January 26, 2011 at 10:03 pm |
  10. Eric G.

    I was an atheist until the Hindu's convinced me I was God.

    January 26, 2011 at 5:44 pm |
    • Brent

      Hey Eric G. – been enjoying your posts. Nothing like religion to get people's blood boiling.

      January 26, 2011 at 6:18 pm |
    • Eric G.

      Thanks Brent! I want my own show on CNN!

      January 26, 2011 at 6:29 pm |
    • HeavenSent

      Eric G, that sin of PRIDE is usually the first sin that humans need to break free from.


      January 26, 2011 at 7:56 pm |
  11. Joe

    He is a good personal motivational speaker. Why to drag God into that?

    January 26, 2011 at 5:43 pm |
  12. Shane

    All you ignorant goobers need to shut up. If this man is for God and pure hearted the fruit will bear out. If he is a con artist, then that fruit will also bear out. Knock off your ridiculous assertations and opinions and just watch. Don't listen to what someone says to see what they are, watch what they do. Ta rds like you people makes me not want to be a believer or a non believer.

    January 26, 2011 at 5:43 pm |
    • Eric G.

      Wow Shane. "Tards"? Really? By the way, if you are neither a believer or non-believer, what does that make you?

      January 26, 2011 at 5:47 pm |
    • Shane

      Sane. At least I can differentiate common sense from blind faith or blind skepticism. Is there a God? yup, nope,yup, nope, yup, nope, yup, nope. Do pastors do bad things? yup, nope, yup, nope, yup, nope, yup, nope. Political position? Lib, Con, Lib, Con, Lib, Con, Lib, Con, Lib, Con. LOL! sound familiar to all the intellectuals? W/E

      January 26, 2011 at 5:53 pm |
    • LJ

      Meanwhile while everyone is waiting he will continue to make millions selling himself under the disguise of religion. In this economy many people shouldn't be buying his books and DVDs. What they should be doing is reading their Bible and saving their money.

      January 26, 2011 at 6:12 pm |
  13. HeavenSent

    Susy, Jesus teaches us everything we need to know in how to live a righteous life. This includes morals/ethics, righteousness, spiritual completeness, wisdom, honesty, security in who we are as an individual ... all this and much more. He wrote us a letter how to be the best that He wants us to be while living in human form. It’s His blueprint of how He wants us to live our best life. He did not send us down here to go solo, leaving us out in the cold to fend for ourselves. Have you read it? It’s called the Bible. If you haven’t read it, preachers, pastors, priests, rabbis are all messengers of Jesus' truth to ensure His teachings continue.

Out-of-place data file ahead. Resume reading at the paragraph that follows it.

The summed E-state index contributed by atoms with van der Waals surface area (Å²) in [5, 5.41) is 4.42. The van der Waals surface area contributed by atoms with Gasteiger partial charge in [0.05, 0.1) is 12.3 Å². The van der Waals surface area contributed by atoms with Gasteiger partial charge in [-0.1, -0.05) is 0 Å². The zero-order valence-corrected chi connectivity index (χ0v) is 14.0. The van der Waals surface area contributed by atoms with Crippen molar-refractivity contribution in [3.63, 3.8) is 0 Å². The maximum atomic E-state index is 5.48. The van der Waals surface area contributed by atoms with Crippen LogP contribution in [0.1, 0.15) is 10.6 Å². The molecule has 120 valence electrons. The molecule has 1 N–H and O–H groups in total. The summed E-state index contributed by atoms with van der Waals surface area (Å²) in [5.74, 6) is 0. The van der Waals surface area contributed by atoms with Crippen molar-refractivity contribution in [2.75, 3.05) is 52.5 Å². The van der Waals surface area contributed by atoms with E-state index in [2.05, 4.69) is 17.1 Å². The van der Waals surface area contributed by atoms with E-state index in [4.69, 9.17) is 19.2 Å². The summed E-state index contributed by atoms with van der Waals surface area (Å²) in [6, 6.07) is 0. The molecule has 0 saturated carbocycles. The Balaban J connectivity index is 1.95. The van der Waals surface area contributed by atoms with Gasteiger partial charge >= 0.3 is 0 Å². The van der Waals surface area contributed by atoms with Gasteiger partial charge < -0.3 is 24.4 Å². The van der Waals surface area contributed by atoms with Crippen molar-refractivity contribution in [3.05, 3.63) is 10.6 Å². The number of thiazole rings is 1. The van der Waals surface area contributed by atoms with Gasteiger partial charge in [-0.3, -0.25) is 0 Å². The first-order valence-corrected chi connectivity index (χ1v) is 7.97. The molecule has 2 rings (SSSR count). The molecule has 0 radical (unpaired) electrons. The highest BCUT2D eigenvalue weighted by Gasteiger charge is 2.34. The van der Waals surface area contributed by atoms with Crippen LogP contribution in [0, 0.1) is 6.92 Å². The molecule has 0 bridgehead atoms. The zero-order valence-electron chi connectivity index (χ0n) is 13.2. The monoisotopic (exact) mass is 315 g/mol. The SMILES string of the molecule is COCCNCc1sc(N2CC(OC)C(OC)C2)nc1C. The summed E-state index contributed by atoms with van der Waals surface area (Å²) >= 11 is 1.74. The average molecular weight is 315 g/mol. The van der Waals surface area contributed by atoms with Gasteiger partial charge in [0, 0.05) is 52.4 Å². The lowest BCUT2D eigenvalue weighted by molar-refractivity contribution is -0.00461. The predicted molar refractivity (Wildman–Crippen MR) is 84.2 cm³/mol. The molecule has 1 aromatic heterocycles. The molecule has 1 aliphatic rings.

January 26, 2011 at 5:41 pm |
    • CatholicMom

      You didn’t mean that Jesus wrote the Bible while he was in human form, did you? Jesus never wrote anything down nor did He tell anyone else to write either.

      January 29, 2011 at 3:08 pm |
  14. Randy

    A few people need to re-read the article. He does not draw a salary from the church. He earns money as an author. That money is taxed. Prejudice is wrong – all the time.

    January 26, 2011 at 5:40 pm |
    • drew

      He doesnt earn money from the church, (from the people close enough to drive out and listen to him) but he does market and sell his sermons worldwide....I don't remember jesus charging people at the door to hear what he had to say and I do think its wrong to turn a profit the way Osteen has. If i cant aford his DVD and dont live close enough to hear him preach should I be left without the word of God?

      January 26, 2011 at 5:45 pm |
    • HeavenSent

      Thank you Randy. I was just about to write the same truth.


      January 26, 2011 at 5:47 pm |
  15. drew

    I don't think there is anything wrong with a pastor being wealthy, especially when he donates to charity, but there is something strange about a man of God who markets and sells his sermons. Should a preacher charge those hes preaching to for the privilage of listining? I would feel more comfortable about his wealth if his books and DVDs were produced and distributed without profit (which they obviously are not, since he has made tens of millions)....